In June, Facebook launched its Africa office in Melrose Arch in Johannesburg. Well!! The tech giant has announced a very ambitious effort to connect the next group of users through the free remote connectivity satellite which the firm will launch.
Mark Zuckerberg announced on Monday that the company will partner with Eutelsat to provide users in Sub-Saharan Africa with Facebook’s affordable wireless service through the Internet.org initiative.
The two companies will be partnering with an Israeli satellite systems manufacturer Spacecom to use the “entire broadband payload” on a forthcoming satellite called the AMOS-6. The project will launch live internet connectivity to parts of Western, Eastern, and Southern Africa by the second half of 2016.
Facebook will be spending more than $1 billion in the project.
Facebook CEO Mark Zuckerberg announced on his Facebook wall late yesterday:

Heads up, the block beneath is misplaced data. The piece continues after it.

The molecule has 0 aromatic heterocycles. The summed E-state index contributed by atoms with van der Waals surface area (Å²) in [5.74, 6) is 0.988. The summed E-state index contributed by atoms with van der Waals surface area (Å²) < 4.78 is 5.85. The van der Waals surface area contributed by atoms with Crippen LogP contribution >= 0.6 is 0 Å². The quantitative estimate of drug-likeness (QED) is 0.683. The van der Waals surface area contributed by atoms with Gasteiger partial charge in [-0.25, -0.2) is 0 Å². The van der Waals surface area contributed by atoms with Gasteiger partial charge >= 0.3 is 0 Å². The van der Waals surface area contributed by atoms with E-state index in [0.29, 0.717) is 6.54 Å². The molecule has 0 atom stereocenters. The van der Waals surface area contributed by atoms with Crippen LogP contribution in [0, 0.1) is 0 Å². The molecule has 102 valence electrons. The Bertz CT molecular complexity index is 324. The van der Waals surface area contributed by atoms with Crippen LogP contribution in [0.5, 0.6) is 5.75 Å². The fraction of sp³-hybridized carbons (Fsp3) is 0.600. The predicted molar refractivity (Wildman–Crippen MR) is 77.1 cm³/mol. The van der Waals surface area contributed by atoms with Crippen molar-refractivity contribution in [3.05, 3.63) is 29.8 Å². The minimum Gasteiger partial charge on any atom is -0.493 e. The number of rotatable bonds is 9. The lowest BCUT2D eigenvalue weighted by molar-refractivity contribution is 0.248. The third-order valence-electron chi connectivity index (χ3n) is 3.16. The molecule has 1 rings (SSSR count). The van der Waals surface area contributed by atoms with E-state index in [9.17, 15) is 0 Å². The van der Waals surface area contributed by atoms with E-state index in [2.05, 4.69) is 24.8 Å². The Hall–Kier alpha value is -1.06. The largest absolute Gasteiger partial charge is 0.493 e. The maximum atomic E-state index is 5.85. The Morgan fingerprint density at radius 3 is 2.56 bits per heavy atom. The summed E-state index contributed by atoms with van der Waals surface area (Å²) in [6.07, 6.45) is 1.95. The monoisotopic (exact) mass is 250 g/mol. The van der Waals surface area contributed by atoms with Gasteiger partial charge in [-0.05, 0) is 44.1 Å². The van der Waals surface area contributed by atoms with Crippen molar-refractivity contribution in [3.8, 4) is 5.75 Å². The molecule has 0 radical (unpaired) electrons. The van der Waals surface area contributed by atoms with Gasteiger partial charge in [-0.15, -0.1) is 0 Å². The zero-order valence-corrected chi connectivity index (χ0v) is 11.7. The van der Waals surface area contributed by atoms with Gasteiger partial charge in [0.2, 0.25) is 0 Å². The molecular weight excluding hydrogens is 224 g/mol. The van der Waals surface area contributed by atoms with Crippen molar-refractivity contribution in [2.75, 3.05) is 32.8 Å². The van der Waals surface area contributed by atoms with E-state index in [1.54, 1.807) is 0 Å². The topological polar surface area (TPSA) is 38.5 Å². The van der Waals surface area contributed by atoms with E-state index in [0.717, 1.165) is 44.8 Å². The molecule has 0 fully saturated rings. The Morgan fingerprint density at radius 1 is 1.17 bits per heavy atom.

“As part of our collaboration with Eutelsat, a new satellite called AMOS-6 is going to provide Internet coverage to large parts of Sub-Saharan Africa. The AMOS-6 satellite is under construction now and will launch in 2016 into a geostationary orbit that will cover large parts of West, East and Southern Africa. We’re going to work with local partners across these regions to help communities begin accessing Internet services provided through satellite.”
In September, Facebook even renamed the Internet.org app to “Free Basics by Facebook.” The app and Web which are available in close to 20 countries enable users to gain access to select basic services including Wikipedia, health and jobs information free of data charges.
Facebook recently released data indicating that it grew 20 percent to 120 million in June from 100 million in September 2014, majority being in North Africa. Facebook will be focusing on Kenya and Nigeria as key Africa growth markets. Currently it has 15 million monthly users in Nigeria and 4.5 million in Kenya.